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Mr Tytler, who was brought up on the family farm at Brydone, was one of two men who founded a architectural design concept company in Dubai three years ago called Vivid Consultants.
The company, which had nine employees, designed large projects, some that included facilities for whole communities, complete with hotels, luxury villas and golf courses.
The projects were produced using computergenerated image (CGI) software that allows the client to see the proposed development in all its three-dimensional splendour.
The Dubai office employed staff from the Philippines, India, Syria, Iran and the United Arab Emirates, he said.
‘‘It was a complete United Nations.''
When the company was set up three years ago, Mr Tytler said it was ‘‘quite an open market''.
Massive building projects were springing up regularly and several different companies had since set up offices.
uction site in the world, he said.
‘‘There has been a huge amount of foreign investment and the government had undertaken huge infrastructure projects,'' he said.
Most of Mr Tytler's clients were Arab and they had their own way of conducting business.
They liked to have regular meetings and needed to be updated on the progress of projects. That gave the clients confidence in the company they were dealing with, he said.
Mr Tytler spent quite a lot of time travelling to other countries working on projects.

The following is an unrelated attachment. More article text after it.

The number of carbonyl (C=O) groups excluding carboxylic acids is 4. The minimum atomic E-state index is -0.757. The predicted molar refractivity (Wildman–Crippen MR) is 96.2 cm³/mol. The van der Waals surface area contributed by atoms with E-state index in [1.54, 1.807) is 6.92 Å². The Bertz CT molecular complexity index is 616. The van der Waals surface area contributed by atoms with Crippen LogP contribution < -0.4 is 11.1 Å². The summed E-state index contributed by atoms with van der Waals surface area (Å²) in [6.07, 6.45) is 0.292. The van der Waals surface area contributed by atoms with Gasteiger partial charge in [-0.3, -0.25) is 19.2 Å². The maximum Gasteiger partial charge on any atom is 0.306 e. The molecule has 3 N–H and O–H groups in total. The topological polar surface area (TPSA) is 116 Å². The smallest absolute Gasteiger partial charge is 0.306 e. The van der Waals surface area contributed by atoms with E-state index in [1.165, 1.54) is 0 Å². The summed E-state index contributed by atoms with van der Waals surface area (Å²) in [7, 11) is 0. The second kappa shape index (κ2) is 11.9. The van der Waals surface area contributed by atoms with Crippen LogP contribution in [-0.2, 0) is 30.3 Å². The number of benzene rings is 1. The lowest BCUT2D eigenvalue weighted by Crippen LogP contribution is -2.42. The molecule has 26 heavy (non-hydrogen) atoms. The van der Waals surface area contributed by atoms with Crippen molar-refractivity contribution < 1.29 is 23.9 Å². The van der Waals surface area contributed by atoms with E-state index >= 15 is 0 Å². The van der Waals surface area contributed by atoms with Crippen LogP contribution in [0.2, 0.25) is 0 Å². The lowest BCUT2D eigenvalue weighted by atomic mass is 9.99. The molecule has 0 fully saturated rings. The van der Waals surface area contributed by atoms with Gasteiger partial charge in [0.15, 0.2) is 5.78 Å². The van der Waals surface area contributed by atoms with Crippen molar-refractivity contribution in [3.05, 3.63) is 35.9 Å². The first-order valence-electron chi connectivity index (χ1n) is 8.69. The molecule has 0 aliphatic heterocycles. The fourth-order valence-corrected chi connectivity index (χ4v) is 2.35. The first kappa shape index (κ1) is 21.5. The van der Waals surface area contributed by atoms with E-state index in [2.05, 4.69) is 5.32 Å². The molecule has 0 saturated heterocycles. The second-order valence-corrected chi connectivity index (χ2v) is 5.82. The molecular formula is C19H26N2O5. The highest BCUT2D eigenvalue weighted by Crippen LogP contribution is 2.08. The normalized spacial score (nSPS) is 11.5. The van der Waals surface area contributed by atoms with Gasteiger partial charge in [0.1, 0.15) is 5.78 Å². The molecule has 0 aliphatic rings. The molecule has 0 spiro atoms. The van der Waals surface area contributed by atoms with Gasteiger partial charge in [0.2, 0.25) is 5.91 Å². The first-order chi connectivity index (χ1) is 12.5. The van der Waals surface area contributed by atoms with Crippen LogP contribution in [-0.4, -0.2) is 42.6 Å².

He would sketch the outline of projects when he was away from the office and send those drawings back to the office and then wait for the computer-generated images to be sent back for the client to view.
However, spending large amounts of time away from his family became increasingly difficult, he said.
‘‘We are hoping to settle down more.''
Mr Tytler began his career by studying architecture at Auckland University.
When he graduated, he went to work in Hong Kong and then it was on to London where he headed a large development project in Park Lane.
While working in Sydney, he met his business partner Kuninish Tran.
The pair still owned their Dubai company but were slowly winding it down, he said.
Mr Tytler described Dubai as a ‘‘very safe'' place to live, as he never felt physically threatened, there were no alcohol problems and the Arab culture was very family-oriented.
However, Mr Tytler said he and his Russianborn wife Anastasia, whom he met in Dubai, decided to return to New Zealand to raise their one-year-old daughter, Sophia. The couple returned to Gore about a month ago.
‘‘It's been quite a busy time; we shipped all the house furniture and the car back here,'' Mr Tytler said.
Mr Tytler has begun to set up a business, which he is calling Antipodes Design. He said the fledgling business would concentrate on small residential and commercial projects.
Initially he would work from home, he said.